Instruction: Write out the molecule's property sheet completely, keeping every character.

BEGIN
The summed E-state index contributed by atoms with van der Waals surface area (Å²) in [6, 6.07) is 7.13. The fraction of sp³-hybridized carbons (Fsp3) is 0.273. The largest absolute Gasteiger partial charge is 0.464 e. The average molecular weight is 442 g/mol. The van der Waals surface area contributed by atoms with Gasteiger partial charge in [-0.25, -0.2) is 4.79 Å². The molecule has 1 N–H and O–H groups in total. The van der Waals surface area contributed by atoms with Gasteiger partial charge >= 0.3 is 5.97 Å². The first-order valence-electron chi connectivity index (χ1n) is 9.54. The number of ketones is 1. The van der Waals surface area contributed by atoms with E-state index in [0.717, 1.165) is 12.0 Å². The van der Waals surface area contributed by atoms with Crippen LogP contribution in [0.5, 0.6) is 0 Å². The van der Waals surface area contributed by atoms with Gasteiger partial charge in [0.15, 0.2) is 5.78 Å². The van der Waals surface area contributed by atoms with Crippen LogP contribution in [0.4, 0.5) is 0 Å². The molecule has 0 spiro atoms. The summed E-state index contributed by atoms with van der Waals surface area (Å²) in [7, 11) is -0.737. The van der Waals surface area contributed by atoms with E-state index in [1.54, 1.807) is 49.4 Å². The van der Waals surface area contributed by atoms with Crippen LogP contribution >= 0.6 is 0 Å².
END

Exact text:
The summed E-state index contributed by atoms with van der Waals surface area (Å²) in [6, 6.07) is 7.13. The fraction of sp³-hybridized carbons (Fsp3) is 0.273. The largest absolute Gasteiger partial charge is 0.464 e. The average molecular weight is 442 g/mol. The van der Waals surface area contributed by atoms with Gasteiger partial charge in [-0.25, -0.2) is 4.79 Å². The molecule has 1 N–H and O–H groups in total. The van der Waals surface area contributed by atoms with Gasteiger partial charge >= 0.3 is 5.97 Å². The first-order valence-electron chi connectivity index (χ1n) is 9.54. The number of ketones is 1. The van der Waals surface area contributed by atoms with E-state index in [0.717, 1.165) is 12.0 Å². The van der Waals surface area contributed by atoms with Crippen LogP contribution in [0.5, 0.6) is 0 Å². The van der Waals surface area contributed by atoms with Gasteiger partial charge in [0.15, 0.2) is 5.78 Å². The van der Waals surface area contributed by atoms with Crippen LogP contribution in [0.4, 0.5) is 0 Å². The molecule has 0 spiro atoms. The summed E-state index contributed by atoms with van der Waals surface area (Å²) in [7, 11) is -0.737. The van der Waals surface area contributed by atoms with E-state index in [1.54, 1.807) is 49.4 Å². The van der Waals surface area contributed by atoms with Crippen LogP contribution >= 0.6 is 0 Å².